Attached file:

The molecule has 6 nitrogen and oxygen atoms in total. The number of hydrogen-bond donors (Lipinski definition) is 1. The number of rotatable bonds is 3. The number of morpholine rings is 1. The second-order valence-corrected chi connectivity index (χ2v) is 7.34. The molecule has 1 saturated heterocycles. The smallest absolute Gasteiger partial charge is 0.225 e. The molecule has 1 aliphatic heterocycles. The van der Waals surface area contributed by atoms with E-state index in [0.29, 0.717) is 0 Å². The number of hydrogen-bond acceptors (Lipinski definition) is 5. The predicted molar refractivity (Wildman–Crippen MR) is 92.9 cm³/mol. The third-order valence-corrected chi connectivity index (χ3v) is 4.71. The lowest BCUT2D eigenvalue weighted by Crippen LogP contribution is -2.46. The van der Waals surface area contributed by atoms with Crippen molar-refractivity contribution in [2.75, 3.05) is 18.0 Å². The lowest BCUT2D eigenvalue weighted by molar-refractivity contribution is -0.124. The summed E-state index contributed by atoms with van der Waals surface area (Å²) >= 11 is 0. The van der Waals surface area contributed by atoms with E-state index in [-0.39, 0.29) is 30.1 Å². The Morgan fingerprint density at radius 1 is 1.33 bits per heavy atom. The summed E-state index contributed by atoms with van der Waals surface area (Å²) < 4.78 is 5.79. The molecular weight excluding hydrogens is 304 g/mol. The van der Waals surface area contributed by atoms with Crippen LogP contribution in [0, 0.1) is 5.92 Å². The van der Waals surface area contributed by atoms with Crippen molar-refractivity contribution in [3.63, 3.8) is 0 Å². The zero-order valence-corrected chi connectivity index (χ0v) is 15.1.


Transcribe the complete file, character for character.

The molecule has 6 nitrogen and oxygen atoms in total. The number of hydrogen-bond donors (Lipinski definition) is 1. The number of rotatable bonds is 3. The number of morpholine rings is 1. The second-order valence-corrected chi connectivity index (χ2v) is 7.34. The molecule has 1 saturated heterocycles. The smallest absolute Gasteiger partial charge is 0.225 e. The molecule has 1 aliphatic heterocycles. The van der Waals surface area contributed by atoms with E-state index in [0.29, 0.717) is 0 Å². The number of hydrogen-bond acceptors (Lipinski definition) is 5. The predicted molar refractivity (Wildman–Crippen MR) is 92.9 cm³/mol. The third-order valence-corrected chi connectivity index (χ3v) is 4.71. The lowest BCUT2D eigenvalue weighted by Crippen LogP contribution is -2.46. The van der Waals surface area contributed by atoms with Crippen molar-refractivity contribution in [2.75, 3.05) is 18.0 Å². The lowest BCUT2D eigenvalue weighted by molar-refractivity contribution is -0.124. The summed E-state index contributed by atoms with van der Waals surface area (Å²) >= 11 is 0. The van der Waals surface area contributed by atoms with E-state index in [-0.39, 0.29) is 30.1 Å². The Morgan fingerprint density at radius 1 is 1.33 bits per heavy atom. The summed E-state index contributed by atoms with van der Waals surface area (Å²) < 4.78 is 5.79. The molecular weight excluding hydrogens is 304 g/mol. The van der Waals surface area contributed by atoms with Crippen LogP contribution in [0, 0.1) is 5.92 Å². The van der Waals surface area contributed by atoms with Crippen molar-refractivity contribution in [3.63, 3.8) is 0 Å². The zero-order valence-corrected chi connectivity index (χ0v) is 15.1.